Some of the hikers were getting very tired by the time we got back to the water cache. The only one who really needed water was the hiker who had decided not to carry water or anything else in spite of specific instructions. He admitted to being much more tired than he had expected to be, but after over a quart of Wyler's and a salt tablet which I gave him, he made it back to camp. He would not have made it back before the brush had been cut, and could have become a real problem to the group. The eleven BMTC candidates, including four women, took their lessons seriously and came prepared. There was never any doubt that they would make it. There were also 15 HPS Emblem Holders on Southwell, and three of them with 200 bars.
The route to Southwell cannot be described verbally. After two round trips I'm still not sure whether to go over, to the right, or to the left of any particular obstacle. Sam Fink's trail is about 80% the same as the route we scouted earlier, and apparently very close to the route taken last year by Ripley. Sam, too, admits to some uncertainty in some spots, but his marker ribbons, ducks, and cut brush can usually be found. The ridge is very steep on both sides all the way. The steepness varies from about 45° to 90°. The round trip distance from Red Tahquitz is probably no more than three miles, but there is much Class 2 and some Class 3. (Even higher, if you're particularly inept!) The only route is frequently through dense brush over head, often on a steep slope. Fink's cutting will definitely assist future hikers. It will regrow somewhat by next year, but the route should still be visible and easier than before. It was generally conceded that the only appropriate action to properly repay the thoughtfulness and three days of trail preparation was to initiate action to call this route the "Sam Fink Trail". It goes roughly as follows: After descending the south side of Red Tahquitz, climb over some rocks, then closely skirt the right side of the first large pinnacle. Next, drop below the ridge on the east side and contour. Cross over a small saddle with a point jutting eastward from the main ridge, and follow the cut brush downward. The trail drops below some large rock outcroppings and goes over some. Near Southwell, the trail crosses a notch to the west side of the ridge, passing a vertical drop of over a hundred feet in one spot. The Sam Fink Trail drops about fifty feet just as main final rise is reached. This avoids some rock. After dropping, the trail zig-zags its way up a wooded slope to the summit.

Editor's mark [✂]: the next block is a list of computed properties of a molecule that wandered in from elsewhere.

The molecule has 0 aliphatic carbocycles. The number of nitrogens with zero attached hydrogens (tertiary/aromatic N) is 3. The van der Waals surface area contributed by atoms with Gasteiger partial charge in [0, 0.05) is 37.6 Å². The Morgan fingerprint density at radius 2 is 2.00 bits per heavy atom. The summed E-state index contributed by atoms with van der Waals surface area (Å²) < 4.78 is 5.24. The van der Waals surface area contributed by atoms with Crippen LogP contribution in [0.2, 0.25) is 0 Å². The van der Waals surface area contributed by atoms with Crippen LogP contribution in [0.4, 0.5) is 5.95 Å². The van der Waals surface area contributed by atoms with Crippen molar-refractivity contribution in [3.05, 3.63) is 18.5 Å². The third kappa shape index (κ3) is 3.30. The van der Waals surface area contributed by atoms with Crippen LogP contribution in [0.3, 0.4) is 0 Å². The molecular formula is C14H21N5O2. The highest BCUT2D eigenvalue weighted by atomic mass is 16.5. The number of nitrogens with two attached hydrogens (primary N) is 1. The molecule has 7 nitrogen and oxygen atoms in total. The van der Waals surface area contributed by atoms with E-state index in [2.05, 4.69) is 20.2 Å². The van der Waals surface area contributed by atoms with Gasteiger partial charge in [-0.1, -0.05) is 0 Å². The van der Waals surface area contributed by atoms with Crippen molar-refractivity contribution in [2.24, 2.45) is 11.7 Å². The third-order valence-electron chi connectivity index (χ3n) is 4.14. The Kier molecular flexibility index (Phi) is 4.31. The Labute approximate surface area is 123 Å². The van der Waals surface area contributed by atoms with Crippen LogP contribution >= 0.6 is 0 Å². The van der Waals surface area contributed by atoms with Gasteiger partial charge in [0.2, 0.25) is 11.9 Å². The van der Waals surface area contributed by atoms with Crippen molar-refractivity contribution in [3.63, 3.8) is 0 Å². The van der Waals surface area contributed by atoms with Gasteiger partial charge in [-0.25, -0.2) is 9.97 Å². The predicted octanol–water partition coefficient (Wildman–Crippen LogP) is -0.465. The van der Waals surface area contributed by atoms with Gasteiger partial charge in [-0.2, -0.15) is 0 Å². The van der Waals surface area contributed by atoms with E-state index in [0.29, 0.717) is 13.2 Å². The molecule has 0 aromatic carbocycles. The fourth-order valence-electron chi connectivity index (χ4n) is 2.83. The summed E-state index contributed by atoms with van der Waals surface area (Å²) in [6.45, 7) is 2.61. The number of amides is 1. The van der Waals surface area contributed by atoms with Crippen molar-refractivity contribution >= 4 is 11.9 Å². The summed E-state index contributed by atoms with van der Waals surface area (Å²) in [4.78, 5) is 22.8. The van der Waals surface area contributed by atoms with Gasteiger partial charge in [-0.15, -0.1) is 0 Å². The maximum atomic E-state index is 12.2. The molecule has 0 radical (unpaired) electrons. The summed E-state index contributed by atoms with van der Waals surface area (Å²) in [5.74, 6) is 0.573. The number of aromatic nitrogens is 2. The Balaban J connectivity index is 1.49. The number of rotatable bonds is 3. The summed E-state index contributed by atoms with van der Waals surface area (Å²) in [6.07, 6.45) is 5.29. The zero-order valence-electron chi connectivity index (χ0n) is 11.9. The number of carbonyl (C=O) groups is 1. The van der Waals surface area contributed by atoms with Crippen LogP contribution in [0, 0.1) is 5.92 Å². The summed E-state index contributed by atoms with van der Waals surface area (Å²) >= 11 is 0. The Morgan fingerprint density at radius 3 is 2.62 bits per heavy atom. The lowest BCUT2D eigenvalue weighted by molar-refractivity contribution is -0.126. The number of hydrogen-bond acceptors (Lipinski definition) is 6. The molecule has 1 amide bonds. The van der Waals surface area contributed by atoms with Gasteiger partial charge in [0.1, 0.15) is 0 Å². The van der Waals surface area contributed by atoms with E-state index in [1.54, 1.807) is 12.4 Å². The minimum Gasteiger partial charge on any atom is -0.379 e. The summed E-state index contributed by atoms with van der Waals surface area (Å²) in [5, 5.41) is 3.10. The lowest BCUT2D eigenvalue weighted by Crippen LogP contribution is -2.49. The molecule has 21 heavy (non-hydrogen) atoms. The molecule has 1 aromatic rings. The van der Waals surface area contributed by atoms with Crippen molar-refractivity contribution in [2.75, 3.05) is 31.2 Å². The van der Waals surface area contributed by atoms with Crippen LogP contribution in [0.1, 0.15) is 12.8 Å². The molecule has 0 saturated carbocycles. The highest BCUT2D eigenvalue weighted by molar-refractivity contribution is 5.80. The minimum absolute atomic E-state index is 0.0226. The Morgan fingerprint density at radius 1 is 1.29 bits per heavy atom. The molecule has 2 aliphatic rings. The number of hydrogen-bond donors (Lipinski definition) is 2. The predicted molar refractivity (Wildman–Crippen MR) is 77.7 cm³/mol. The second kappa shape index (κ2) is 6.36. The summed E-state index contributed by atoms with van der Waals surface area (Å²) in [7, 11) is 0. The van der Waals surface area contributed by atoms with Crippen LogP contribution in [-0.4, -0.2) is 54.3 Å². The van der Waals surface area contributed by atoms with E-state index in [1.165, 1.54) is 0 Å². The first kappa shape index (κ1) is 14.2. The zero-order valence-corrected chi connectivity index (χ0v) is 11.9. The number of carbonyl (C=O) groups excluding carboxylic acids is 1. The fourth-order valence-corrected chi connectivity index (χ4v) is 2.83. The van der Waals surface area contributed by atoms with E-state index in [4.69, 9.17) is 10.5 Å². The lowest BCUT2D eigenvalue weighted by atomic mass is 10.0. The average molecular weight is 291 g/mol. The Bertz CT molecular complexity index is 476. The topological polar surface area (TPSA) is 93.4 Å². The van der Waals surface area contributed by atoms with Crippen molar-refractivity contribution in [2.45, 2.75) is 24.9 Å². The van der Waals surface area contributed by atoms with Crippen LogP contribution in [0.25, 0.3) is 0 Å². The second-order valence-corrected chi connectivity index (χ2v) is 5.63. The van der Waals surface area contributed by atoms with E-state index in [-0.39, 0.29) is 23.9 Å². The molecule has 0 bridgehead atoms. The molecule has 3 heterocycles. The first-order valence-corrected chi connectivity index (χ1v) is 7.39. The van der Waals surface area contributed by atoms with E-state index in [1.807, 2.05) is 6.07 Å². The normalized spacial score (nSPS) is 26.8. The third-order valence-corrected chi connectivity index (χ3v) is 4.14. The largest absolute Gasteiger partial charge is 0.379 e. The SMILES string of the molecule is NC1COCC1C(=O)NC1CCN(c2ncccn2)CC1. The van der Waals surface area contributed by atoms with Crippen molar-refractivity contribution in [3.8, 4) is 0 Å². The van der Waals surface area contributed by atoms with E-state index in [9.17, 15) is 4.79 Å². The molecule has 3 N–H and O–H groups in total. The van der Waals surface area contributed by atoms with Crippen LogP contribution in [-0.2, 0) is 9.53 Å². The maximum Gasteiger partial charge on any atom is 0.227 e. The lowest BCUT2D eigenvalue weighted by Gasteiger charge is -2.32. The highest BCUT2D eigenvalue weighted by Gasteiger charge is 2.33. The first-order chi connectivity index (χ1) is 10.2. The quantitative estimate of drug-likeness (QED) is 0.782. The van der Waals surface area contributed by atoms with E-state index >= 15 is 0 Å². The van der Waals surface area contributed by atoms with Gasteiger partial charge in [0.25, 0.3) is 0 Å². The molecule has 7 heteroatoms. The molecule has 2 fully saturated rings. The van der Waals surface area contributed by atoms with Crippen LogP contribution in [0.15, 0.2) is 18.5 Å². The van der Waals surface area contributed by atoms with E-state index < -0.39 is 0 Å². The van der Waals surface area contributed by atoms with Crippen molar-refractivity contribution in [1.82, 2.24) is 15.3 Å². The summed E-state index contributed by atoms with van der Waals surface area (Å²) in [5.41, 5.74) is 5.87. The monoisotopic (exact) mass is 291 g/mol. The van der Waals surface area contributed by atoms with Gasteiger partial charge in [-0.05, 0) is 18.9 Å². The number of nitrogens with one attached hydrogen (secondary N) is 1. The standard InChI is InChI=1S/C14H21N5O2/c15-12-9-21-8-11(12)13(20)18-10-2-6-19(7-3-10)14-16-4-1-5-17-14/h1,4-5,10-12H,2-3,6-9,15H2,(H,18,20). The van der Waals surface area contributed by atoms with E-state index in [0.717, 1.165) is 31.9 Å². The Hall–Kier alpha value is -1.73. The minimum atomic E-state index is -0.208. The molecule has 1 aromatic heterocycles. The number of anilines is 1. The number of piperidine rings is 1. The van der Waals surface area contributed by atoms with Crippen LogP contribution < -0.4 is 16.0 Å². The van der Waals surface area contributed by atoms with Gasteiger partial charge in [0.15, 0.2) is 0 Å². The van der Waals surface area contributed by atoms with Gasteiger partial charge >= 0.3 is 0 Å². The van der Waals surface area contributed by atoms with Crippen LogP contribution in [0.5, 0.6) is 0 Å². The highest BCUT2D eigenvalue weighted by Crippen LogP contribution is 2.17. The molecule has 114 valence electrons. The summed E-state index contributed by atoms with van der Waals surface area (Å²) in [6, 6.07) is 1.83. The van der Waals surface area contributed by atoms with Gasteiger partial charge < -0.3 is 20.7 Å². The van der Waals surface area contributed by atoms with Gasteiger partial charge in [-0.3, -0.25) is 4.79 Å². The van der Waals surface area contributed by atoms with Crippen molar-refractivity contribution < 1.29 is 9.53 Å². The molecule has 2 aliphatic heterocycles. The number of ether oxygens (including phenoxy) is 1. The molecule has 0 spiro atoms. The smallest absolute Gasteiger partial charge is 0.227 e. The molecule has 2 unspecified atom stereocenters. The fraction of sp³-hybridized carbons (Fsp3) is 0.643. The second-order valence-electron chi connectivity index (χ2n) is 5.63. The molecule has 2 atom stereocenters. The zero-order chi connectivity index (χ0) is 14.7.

Southwell Peak is a worthy nominee for our Hundred Peaks List, and will be a popular run for the gung-ho crowd. It is also a very nice trip for people who want to get away from firebreaks, smog, and tourists. It's a good trip, and I'm looking forward to leading it again.